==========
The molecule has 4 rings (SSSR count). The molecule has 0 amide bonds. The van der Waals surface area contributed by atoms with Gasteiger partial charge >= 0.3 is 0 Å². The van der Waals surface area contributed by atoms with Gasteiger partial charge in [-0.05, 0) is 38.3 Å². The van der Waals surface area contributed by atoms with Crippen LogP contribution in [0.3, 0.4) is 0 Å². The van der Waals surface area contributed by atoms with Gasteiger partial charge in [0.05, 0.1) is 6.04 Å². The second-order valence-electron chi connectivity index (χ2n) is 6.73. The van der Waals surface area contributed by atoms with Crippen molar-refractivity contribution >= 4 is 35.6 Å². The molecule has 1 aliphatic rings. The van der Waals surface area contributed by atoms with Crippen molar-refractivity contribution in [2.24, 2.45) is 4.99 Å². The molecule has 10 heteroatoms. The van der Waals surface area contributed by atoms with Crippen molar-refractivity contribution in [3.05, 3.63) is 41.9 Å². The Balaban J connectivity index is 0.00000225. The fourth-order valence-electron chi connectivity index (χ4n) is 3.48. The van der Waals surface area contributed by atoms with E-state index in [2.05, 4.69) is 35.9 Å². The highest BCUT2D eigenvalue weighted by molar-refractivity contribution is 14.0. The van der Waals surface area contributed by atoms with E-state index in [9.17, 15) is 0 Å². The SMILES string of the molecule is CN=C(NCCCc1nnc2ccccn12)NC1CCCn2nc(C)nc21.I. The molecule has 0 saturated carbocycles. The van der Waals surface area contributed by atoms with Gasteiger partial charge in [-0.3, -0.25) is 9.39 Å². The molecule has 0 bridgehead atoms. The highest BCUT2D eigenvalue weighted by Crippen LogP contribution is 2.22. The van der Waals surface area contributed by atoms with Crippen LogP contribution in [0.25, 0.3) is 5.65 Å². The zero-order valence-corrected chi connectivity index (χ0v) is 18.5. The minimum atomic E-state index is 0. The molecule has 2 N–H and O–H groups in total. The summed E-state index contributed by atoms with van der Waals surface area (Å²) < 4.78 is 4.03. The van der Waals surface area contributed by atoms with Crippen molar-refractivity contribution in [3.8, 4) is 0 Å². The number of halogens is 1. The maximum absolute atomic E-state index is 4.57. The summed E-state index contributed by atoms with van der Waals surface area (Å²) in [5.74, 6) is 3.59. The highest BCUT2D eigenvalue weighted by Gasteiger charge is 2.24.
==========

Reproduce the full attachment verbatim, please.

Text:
The molecule has 4 rings (SSSR count). The molecule has 0 amide bonds. The van der Waals surface area contributed by atoms with Gasteiger partial charge >= 0.3 is 0 Å². The van der Waals surface area contributed by atoms with Gasteiger partial charge in [-0.05, 0) is 38.3 Å². The van der Waals surface area contributed by atoms with Crippen LogP contribution in [0.3, 0.4) is 0 Å². The van der Waals surface area contributed by atoms with Gasteiger partial charge in [0.05, 0.1) is 6.04 Å². The second-order valence-electron chi connectivity index (χ2n) is 6.73. The van der Waals surface area contributed by atoms with Crippen molar-refractivity contribution >= 4 is 35.6 Å². The molecule has 1 aliphatic rings. The van der Waals surface area contributed by atoms with Crippen molar-refractivity contribution in [2.24, 2.45) is 4.99 Å². The molecule has 10 heteroatoms. The van der Waals surface area contributed by atoms with Crippen molar-refractivity contribution in [3.05, 3.63) is 41.9 Å². The Balaban J connectivity index is 0.00000225. The fourth-order valence-electron chi connectivity index (χ4n) is 3.48. The van der Waals surface area contributed by atoms with E-state index in [2.05, 4.69) is 35.9 Å². The highest BCUT2D eigenvalue weighted by molar-refractivity contribution is 14.0. The van der Waals surface area contributed by atoms with E-state index in [9.17, 15) is 0 Å². The SMILES string of the molecule is CN=C(NCCCc1nnc2ccccn12)NC1CCCn2nc(C)nc21.I. The molecule has 0 saturated carbocycles. The van der Waals surface area contributed by atoms with Gasteiger partial charge in [-0.3, -0.25) is 9.39 Å². The molecule has 0 bridgehead atoms. The highest BCUT2D eigenvalue weighted by Crippen LogP contribution is 2.22. The van der Waals surface area contributed by atoms with Crippen LogP contribution in [0.25, 0.3) is 5.65 Å². The zero-order valence-corrected chi connectivity index (χ0v) is 18.5. The minimum atomic E-state index is 0. The molecule has 2 N–H and O–H groups in total. The summed E-state index contributed by atoms with van der Waals surface area (Å²) < 4.78 is 4.03. The van der Waals surface area contributed by atoms with Crippen molar-refractivity contribution in [3.8, 4) is 0 Å². The number of halogens is 1. The maximum absolute atomic E-state index is 4.57. The summed E-state index contributed by atoms with van der Waals surface area (Å²) in [5.74, 6) is 3.59. The highest BCUT2D eigenvalue weighted by Gasteiger charge is 2.24.